Over the next fifteen days, US railroads moved almost 600,000 members of the armed forces, an unprecedented situation. The N&W did its part passenger traffic was heavier than normal. On that fateful Sunday, there was at least one troop train moving across the N&W behind a Class A.
Pearl Harbor was a disaster for the US, 2,335 marines and sailors died an additional 68 civilians also lost their lives, bringing the total to 2,403 dead. Of that total, 1,177 were on the USS Arizona, almost half of the military deaths.
We remember and salute our rapidly disappearing World War II veterans, one of the best known was buried yesterday, actually riding out his last miles by rail. This is, of course, not to diminish the sacrifice of those who paid the ultimate price all those years ago.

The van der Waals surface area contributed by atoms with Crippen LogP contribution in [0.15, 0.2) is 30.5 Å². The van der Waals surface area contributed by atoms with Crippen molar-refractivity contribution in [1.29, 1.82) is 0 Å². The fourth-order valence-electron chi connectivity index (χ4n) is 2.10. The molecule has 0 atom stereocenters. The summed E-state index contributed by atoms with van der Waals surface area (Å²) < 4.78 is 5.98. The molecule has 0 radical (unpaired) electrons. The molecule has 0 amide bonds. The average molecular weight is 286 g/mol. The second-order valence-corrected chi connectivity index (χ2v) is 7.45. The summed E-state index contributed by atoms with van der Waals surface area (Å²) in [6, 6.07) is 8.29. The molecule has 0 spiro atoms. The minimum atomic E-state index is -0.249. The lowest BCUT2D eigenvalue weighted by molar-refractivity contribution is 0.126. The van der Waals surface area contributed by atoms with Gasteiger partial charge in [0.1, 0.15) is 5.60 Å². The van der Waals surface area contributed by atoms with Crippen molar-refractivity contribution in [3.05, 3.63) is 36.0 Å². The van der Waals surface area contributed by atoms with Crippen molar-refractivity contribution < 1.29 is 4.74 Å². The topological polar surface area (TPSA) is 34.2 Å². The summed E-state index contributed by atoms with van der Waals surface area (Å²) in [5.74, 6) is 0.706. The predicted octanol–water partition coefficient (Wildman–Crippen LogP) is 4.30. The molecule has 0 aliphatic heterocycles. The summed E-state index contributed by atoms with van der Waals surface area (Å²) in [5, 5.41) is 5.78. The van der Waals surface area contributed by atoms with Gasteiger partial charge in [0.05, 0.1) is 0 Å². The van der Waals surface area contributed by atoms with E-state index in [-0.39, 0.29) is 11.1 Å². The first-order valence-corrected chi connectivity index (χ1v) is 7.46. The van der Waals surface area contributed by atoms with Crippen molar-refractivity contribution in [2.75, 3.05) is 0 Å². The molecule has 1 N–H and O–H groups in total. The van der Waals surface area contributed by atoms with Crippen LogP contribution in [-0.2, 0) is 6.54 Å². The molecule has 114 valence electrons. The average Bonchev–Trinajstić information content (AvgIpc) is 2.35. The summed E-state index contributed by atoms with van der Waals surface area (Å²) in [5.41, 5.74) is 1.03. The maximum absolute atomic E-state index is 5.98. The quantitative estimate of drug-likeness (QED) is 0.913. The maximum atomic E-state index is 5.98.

Our latest magazine is devoted to the Norfolk and Western and World War II with a great article by Bud Jeffries on the N&W’s contribution to the war effort. Filled with photos of the war effort, it is well worth adding to your collection.
Like what you read? Please consider joining the Norfolk and Western Historical Society at: